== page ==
Both spouses have responsibility for their children’s upbringing until they turn 18. During divorce, the court approves a parenting plan that shows how your children will spend time with each parent. Children may discuss their needs and parents may include them in their shared plans. Florida does not define a particular age when children may voice their hoped-for living arrangements.
The Florida Legislature’s website notes that parenting plans represent schedules describing how ex-spouses will divide their child-rearing duties. You may outline which days of the week a child will reside with you and which days with your spouse. Your arrangement may include birthdays, holidays and other important dates.
Which activities may influence a living arrangement?
If your child has a medical condition, Florida law requires both parents to contribute to his or her health care needs. You may create a parenting schedule that makes it easier for you or your ex-spouse to take your child to receive medical treatments.
Your child may discuss issues such as living with a parent who resides close to school or who supports participation in extracurricular activities. If your child prefers one parent’s religion or traditions, the time-sharing schedule may include spending more time with the spouse offering the preferred lifestyle.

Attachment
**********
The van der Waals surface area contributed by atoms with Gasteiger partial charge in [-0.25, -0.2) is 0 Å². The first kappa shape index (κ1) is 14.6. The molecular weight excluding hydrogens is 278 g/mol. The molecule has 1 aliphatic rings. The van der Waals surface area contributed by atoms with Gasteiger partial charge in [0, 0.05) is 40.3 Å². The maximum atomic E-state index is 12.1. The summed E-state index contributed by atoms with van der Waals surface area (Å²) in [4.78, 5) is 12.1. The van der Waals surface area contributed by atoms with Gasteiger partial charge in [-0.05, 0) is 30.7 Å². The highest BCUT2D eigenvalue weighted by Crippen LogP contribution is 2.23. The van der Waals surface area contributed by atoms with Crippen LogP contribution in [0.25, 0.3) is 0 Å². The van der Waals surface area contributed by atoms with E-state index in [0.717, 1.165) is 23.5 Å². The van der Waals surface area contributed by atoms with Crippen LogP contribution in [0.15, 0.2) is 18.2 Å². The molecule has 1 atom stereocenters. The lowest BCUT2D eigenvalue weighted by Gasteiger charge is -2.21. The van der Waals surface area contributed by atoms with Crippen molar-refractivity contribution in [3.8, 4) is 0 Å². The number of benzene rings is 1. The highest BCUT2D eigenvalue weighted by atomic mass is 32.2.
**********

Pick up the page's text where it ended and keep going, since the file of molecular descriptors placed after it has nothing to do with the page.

Why may children add their input to a parenting plan?
Psychology Today reports on the advantages that children receive from spending time with both parents. Kids, for example, gain the ability to manage conflicts better when they can build relationships with both parents. Adding their preferences to your parenting plan may also help them cope with divorce.
Florida’s law requires couples to create a shared parenting plan that may include dividing responsibilities based on a family’s preferences. If the court sees that the arrangement reflects a child’s best interests, it may approve it as part of the divorce decree.